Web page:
"Plain talk" rights

We're beginning to get a few more requests from manager-types along the lines of, 'who has access to my stuff,' and, 'how are rights set up in my shared areas?'

It's pretty easy to give them a list of which groups have rights to what directories. What isn't so easy is explaining how trustees work, inheritance, and how rights-filters (which we use in a few key areas) affect flow. Plus, NDS rights factor into this significantly and those aren't presented on the file-system.

I'm pretty sure that we'll get a request from a high level manager to develop a system that will allow managers to see who as rights to their areas. Not just groups, but a full de-referenced list of users for who has rights to a specific directory and what those rights are. We'd also have to provide a second column next to each user showing what groups they got their rights from and where said right was assigned.

In other words, a big ole mess.

There is a reason we've tried to keep the managing of rights to be as much of a black-box as possible. I fully understand how they work. But explaining that to managers would require, IIRC, Day 2 of the Certified NetWare Administrator class.

What makes it even more fun is that we use IIS for some of our web-development, and we use rights there. Rights flow on Windows is different than on NetWare. Explaining THAT will take even more happy-fun meeting time.

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PERL will be your friend, should that hateful day ever occur. Novell has a whole bunch of API information and libraries for PERL, among other languages, and I'd imagine it would be the easiest way to produce that kind of list.Hey, if you develop it, post the code! ;)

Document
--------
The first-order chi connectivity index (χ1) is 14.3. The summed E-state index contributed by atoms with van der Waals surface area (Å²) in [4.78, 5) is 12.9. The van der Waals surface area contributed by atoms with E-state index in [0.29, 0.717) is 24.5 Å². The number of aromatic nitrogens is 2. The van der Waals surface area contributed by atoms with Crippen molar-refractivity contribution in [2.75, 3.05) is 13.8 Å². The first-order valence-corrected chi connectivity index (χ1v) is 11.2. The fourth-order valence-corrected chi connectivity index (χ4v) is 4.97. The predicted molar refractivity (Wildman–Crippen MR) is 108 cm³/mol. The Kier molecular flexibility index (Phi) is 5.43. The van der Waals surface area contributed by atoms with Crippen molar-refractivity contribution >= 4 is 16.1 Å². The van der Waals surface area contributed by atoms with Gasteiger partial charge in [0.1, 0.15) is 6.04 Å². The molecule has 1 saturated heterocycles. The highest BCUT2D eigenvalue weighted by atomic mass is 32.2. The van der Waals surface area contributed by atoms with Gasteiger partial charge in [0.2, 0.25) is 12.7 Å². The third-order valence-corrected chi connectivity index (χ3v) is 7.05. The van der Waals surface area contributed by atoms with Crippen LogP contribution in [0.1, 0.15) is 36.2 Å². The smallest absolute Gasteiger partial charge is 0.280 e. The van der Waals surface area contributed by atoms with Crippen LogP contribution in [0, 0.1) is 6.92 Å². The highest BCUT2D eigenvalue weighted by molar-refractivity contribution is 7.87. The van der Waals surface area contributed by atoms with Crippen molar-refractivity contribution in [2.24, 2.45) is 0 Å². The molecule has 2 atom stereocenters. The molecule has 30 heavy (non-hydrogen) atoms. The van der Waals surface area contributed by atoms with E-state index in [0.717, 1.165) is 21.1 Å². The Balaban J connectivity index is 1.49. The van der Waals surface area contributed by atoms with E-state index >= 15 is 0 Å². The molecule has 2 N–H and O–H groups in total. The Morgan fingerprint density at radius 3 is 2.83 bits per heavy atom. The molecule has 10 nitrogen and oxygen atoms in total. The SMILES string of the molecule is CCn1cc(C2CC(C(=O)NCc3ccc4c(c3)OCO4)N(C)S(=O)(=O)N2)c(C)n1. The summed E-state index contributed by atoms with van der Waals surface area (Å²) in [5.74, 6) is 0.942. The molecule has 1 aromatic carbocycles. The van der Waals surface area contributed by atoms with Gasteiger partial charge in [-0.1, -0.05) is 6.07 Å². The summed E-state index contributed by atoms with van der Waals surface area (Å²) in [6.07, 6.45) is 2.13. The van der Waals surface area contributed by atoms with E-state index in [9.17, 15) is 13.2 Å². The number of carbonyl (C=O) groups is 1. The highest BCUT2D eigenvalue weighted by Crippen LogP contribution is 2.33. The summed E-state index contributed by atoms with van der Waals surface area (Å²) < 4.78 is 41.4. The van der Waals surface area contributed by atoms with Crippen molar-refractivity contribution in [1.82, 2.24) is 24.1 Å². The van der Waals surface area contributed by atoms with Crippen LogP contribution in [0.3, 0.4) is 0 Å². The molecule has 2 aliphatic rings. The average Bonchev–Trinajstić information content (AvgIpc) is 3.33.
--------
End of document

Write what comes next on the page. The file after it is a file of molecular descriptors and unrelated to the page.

I don't envy your position, but the company I work for has had the same requests in the past 6 months, prompting me to tackle that whole project in a 100% Windows environment.The best thing to do is definitely simplify things as much as possible. I don't ever have to really explain inheritance (other than to complicated application development shares) because I don't otherwise allow broken inheritance. If something needs to be different inside a share, it needs to be made into a new share.Like Novell, you can only display Windows shares open to those users by installing ABE (Access-based enumeration) on Windows 2003 SP1+ servers.I also do make sure (and this is new for our company) that all shares are given permissions by descriptive groups, so that I don't have to audit an entire file server to get permissions, I can just eyeball the Active Directory groups that person is a member of.This has been the start, and so far after all of this re-arranging of policy I can pull reports manually for those questions you ask, but eventually perhaps I can get the company to spring for something like ScriptLogic's Enterprise Security Reporter. Or scripting to regularly renew inheritance from where Windows copying breaks it (go Windows!).

We just don't share home directories. We have shared directories set up for each department. If someone asks me who has access to what, I make them sit with me to go through each parent directory that might have specific trustees on it. Generally, people might be less apt to ask those questoins if they lose their valuable time along with yours. Although, file system audits aren't the worst thing out there. I do a quit look over from time to time, but my organization is small enough that it is a viable option.But for a viable option, how about running trustbar or whatever it's called in netware 6.5? I used it to "save" the trustees for each volume when I did my NDS8.85>eDirectory8.7.3.7 this summer on my 5.1 boxes. It basically dumps out a plain text xml file of all the trustees on each volume you run it on. From there, you have easy access to the data you need. You can parse it out using whatever tool you're comfortable with. Hell, even excel might work. From there, it's a simple alt-f3 search for the requested directory name string. Easier said than done, but it might be an option.